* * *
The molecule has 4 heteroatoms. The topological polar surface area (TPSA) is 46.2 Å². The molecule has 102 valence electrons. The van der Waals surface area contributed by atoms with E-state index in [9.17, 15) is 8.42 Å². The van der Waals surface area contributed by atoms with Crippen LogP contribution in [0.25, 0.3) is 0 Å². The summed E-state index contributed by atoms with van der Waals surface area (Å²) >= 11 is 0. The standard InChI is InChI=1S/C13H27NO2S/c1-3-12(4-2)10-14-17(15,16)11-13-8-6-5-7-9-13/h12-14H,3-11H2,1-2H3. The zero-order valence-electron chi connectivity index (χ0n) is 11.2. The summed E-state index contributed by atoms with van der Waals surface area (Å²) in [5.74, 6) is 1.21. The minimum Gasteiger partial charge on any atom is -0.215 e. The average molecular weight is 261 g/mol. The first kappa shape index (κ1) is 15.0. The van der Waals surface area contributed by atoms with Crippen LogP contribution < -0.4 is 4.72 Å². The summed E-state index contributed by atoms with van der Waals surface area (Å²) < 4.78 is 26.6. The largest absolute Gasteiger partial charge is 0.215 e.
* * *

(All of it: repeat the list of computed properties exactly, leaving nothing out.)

The molecule has 4 heteroatoms. The topological polar surface area (TPSA) is 46.2 Å². The molecule has 102 valence electrons. The van der Waals surface area contributed by atoms with E-state index in [9.17, 15) is 8.42 Å². The van der Waals surface area contributed by atoms with Crippen LogP contribution in [0.25, 0.3) is 0 Å². The summed E-state index contributed by atoms with van der Waals surface area (Å²) >= 11 is 0. The standard InChI is InChI=1S/C13H27NO2S/c1-3-12(4-2)10-14-17(15,16)11-13-8-6-5-7-9-13/h12-14H,3-11H2,1-2H3. The zero-order valence-electron chi connectivity index (χ0n) is 11.2. The summed E-state index contributed by atoms with van der Waals surface area (Å²) in [5.74, 6) is 1.21. The minimum Gasteiger partial charge on any atom is -0.215 e. The average molecular weight is 261 g/mol. The first kappa shape index (κ1) is 15.0. The van der Waals surface area contributed by atoms with Crippen LogP contribution < -0.4 is 4.72 Å². The summed E-state index contributed by atoms with van der Waals surface area (Å²) < 4.78 is 26.6. The largest absolute Gasteiger partial charge is 0.215 e.